ST. LOUIS -- A Missouri state judge on Monday gutted a bipartisan law, passed in the wake of the unrest in Ferguson, that aimed to prevent small municipalities from using their courts to significantly subsidize their budgets. That financial strategy has long fueled tension between police and the communities they serve in St. Louis County.
The law, SB 5, lowered the caps on the percentage of a town budget that can come from traffic fines and fees.
The suit was brought by a dozen St. Louis County municipalities that derive large portions of their budgets from slapping hefty fines and fees on often low-income people for minor violations. City officials maintained that their small communities were being unfairly targeted.
Judge Jon Beetem of the Cole County Circuit Court agreed that the 12.5 percent budget cap that applied only to St. Louis County municipalities did unfairly target St. Louis County municipalities. He issued a permanent injunction against that and other portions of the legislation on Monday.
The 20 percent statewide cap established by SB 5 remains in effect. But Beetem also tossed out the law's minimum standards for police departments, which he found to be an unfunded mandate in violation of the Missouri Constitution.
Missouri Attorney General Chris Koster (D) announced Tuesday morning that he would appeal the circuit court’s ruling.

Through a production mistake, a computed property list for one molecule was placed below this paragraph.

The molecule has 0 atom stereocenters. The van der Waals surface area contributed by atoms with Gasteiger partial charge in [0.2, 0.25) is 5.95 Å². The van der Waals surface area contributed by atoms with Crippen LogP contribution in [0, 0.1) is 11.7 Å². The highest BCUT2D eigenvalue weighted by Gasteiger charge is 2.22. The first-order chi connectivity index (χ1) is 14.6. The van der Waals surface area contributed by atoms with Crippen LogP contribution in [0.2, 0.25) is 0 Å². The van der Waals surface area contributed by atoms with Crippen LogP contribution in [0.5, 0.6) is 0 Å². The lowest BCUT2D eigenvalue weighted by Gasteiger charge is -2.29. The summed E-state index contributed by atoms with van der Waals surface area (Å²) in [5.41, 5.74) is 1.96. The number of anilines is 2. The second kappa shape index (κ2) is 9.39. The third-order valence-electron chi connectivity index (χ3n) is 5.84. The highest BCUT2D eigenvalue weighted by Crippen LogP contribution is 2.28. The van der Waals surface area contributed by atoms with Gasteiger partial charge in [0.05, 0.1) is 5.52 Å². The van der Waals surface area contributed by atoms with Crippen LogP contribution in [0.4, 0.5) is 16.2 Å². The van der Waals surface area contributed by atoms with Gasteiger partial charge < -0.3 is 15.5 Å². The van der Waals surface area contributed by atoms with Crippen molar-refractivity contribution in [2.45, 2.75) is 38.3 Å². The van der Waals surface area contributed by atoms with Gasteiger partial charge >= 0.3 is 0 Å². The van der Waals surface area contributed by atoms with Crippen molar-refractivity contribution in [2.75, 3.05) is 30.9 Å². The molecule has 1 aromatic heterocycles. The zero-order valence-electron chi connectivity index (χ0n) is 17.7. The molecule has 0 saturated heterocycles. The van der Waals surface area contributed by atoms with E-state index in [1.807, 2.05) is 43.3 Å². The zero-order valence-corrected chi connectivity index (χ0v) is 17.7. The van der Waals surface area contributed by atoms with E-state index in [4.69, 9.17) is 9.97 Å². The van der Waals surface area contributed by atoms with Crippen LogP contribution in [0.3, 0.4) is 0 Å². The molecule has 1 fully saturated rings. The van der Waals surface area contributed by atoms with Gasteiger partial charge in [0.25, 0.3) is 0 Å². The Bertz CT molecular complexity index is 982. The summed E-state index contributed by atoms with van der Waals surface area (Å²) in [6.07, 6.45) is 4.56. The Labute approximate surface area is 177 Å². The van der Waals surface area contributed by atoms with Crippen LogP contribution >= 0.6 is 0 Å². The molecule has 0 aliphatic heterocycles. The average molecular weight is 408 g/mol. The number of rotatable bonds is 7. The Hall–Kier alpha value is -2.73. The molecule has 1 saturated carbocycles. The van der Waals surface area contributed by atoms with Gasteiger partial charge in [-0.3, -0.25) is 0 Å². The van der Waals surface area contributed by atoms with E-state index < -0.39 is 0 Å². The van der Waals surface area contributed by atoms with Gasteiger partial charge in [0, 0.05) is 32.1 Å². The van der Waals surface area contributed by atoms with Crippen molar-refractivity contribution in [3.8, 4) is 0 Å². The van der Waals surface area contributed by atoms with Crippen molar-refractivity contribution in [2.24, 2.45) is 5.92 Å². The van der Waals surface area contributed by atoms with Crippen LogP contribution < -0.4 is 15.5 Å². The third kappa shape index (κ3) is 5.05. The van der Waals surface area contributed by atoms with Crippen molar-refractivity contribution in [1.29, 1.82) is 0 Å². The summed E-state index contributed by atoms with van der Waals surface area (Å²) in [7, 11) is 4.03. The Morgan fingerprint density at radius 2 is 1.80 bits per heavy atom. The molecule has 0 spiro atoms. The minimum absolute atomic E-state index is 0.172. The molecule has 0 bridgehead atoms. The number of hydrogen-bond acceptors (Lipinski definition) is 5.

State Sen. Eric Schmitt (R), who had originally introduced the legislation, said in a statement that Beetem’s ruling was another example of why Missourians “have lost faith” in the justice system.
“For years citizens have been abused by local bureaucrats who have treated them like ATMS to fund their bloated budgets, salaries and perks,” Schmitt’s statement said.
ArchCity Defenders, which represents poor defendants in St. Louis County, tweeted that its people had met with 16 individuals “jailed because of their poverty” on the very night the judge's order was issued.
In his statement on Tuesday, Koster noted that the legislation was passed “to stop municipalities from abusing citizens through excessive ticketing practices.”
“A municipality should not depend upon prosecuting its citizens in order to fund the cornerstone functions of government,” he said.
Earlier this month, local lawmakers in Ferguson approved a deal with the U.S. Department of Justice that would force several changes in the way that city’s municipal court operates. The DOJ found that officials in Ferguson had worked in concert to raise revenue through aggressive ticketing methods that were not based upon public safety needs.
The municipalities that filed the lawsuit against SB 5 are some of the most reliant on fines and fees. Normandy, the lead plaintiff, raked in nearly $2 million through court fines and fees in 2013, and almost $1.5 million last year. The town has a population of about 5,000 people.